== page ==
AUSTRALIA'S proposed emissions trading scheme has won praise from Beijing, where it will be the model for one of six Chinese pilot schemes to be introduced in 2013.
Jiang Kejun, head of the Chinese government's energy and
environmental policy agency, said pilot carbon trading schemes currently being
researched would trial different designs based on schemes from Australia,
Europe and California.
''So far we don't have a good idea what kind of model for
emissions trading to implement in China, so they will take the six provinces
and try different ways,'' he told The Age in Melbourne yesterday.
''Some say what is happening in Australia is even better
[scheme design] than in Europe, so in that sense Australia is leading.''
Dr Kejun spoke yesterday at a Victoria University climate
change conference, having been brought to Australia by the government's Climate
Commission as the first of six international guests to report on steps overseas
to reduce emissions. His visit came as miner Rio Tinto intensified its
opposition to Australia's carbon pricing scheme, urging Prime Minister Julia
Gillard to start again on carbon policy.
Rio Tinto's Australian general manager David Peever said
the government had not adapted to international changes since the failed
Copenhagen climate talks of 2009, saying ''There must be, and is, a better way
for Australia to make its contribution.''
The government will introduce legislation on Tuesday for
a fixed carbon tax to start next year, evolving into an emissions trading
scheme in 2015.
Dr Kejun - from the National Development and Reform
Commission's Energy Research Institute and a lead author with the
Intergovernmental Panel on Climate Change - gave evidence that China's
emissions were increasing at an extraordinary rate, and that Beijing's
five-year economic plan included a framework aimed at slowing and eventually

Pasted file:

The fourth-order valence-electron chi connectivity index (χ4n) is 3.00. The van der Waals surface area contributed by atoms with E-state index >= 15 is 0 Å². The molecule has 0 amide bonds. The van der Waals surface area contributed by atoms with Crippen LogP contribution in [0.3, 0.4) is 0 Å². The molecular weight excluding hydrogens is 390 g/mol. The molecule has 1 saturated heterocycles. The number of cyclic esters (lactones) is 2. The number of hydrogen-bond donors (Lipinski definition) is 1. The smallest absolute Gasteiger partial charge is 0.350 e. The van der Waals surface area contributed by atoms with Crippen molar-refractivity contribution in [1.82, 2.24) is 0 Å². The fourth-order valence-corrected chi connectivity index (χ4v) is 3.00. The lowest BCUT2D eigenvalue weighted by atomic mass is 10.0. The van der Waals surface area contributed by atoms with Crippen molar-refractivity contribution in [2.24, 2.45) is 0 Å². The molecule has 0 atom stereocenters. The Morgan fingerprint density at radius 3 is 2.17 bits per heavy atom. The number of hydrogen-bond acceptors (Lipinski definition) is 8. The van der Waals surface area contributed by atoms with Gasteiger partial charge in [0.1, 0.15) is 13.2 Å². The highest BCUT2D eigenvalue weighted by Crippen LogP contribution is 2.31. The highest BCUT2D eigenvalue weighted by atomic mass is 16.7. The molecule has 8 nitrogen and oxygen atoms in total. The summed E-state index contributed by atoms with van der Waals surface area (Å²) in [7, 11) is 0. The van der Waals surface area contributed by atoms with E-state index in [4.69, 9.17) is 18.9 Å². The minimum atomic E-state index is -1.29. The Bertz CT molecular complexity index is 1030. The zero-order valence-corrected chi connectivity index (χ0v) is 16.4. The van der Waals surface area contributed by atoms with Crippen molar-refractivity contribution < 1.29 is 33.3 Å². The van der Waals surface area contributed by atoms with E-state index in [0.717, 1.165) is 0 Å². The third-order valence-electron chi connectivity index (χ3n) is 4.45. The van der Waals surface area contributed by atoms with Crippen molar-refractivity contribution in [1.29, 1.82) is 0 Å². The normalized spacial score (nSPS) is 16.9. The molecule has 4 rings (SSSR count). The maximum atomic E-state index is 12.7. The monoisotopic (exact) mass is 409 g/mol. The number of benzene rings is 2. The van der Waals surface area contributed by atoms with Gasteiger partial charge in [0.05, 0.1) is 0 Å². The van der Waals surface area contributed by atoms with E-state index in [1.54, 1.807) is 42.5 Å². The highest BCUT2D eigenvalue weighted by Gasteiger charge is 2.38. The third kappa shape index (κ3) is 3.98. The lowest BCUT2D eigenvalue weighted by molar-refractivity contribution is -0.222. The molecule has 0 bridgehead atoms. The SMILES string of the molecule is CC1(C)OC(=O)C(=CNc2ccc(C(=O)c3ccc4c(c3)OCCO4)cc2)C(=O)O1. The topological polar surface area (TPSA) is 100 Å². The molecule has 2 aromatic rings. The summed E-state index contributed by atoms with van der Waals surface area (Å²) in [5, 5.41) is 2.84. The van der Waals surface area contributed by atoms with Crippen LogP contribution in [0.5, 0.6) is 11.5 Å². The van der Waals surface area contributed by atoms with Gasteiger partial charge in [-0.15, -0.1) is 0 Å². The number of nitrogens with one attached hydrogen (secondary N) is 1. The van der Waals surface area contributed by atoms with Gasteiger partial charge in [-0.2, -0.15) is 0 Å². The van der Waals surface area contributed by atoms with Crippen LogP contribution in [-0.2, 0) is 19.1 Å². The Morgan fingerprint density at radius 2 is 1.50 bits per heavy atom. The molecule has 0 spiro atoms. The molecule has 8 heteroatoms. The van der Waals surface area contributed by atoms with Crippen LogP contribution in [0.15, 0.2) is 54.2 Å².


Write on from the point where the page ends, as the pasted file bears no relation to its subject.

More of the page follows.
halting the growth. China's emissions have nearly tripled since 2000 as the
developing country experienced an unprecedented period of economic growth. Some
estimates suggest China may emit up to 30-40 per cent more carbon dioxide than
the US, the world's second largest emitter.
In response it was piloting emissions trading schemes in
six provinces and cities. Each area would test a different design, varying in
the size of the emissions limit imposed on business and the way in which
emissions levels were monitored and verified. Dr Kejun said it was unlikely
China would move from pilot programs to a full national trading scheme by 2015
as some analysts had speculated. He said China's emissions level could peak by
2025 - earlier than government modelling suggestions that it would continue to
rise until 2030.
The five-year plan released this year includes a
commitment to limit national energy consumption by 2015, and targets to cut
national energy intensity and carbon intensity.
Other targets include 11.4 per cent of energy coming from
non-fossil fuel sources and increasing forest area by 12.5 million hectares. A
carbon tax is being considered.
The wind energy industry was projected to top 150
gigawatts capacity by 2020, up from earlier projections of 30 gigawatts. But
China also continues to build dozens of coal plants a year, partly because it
is replacing small, inefficient plants. Dr Kejun said the combination of an
energy consumption cap and a renewable energy target added up to ''almost a
carbon dioxide cap''.
**With PETER KER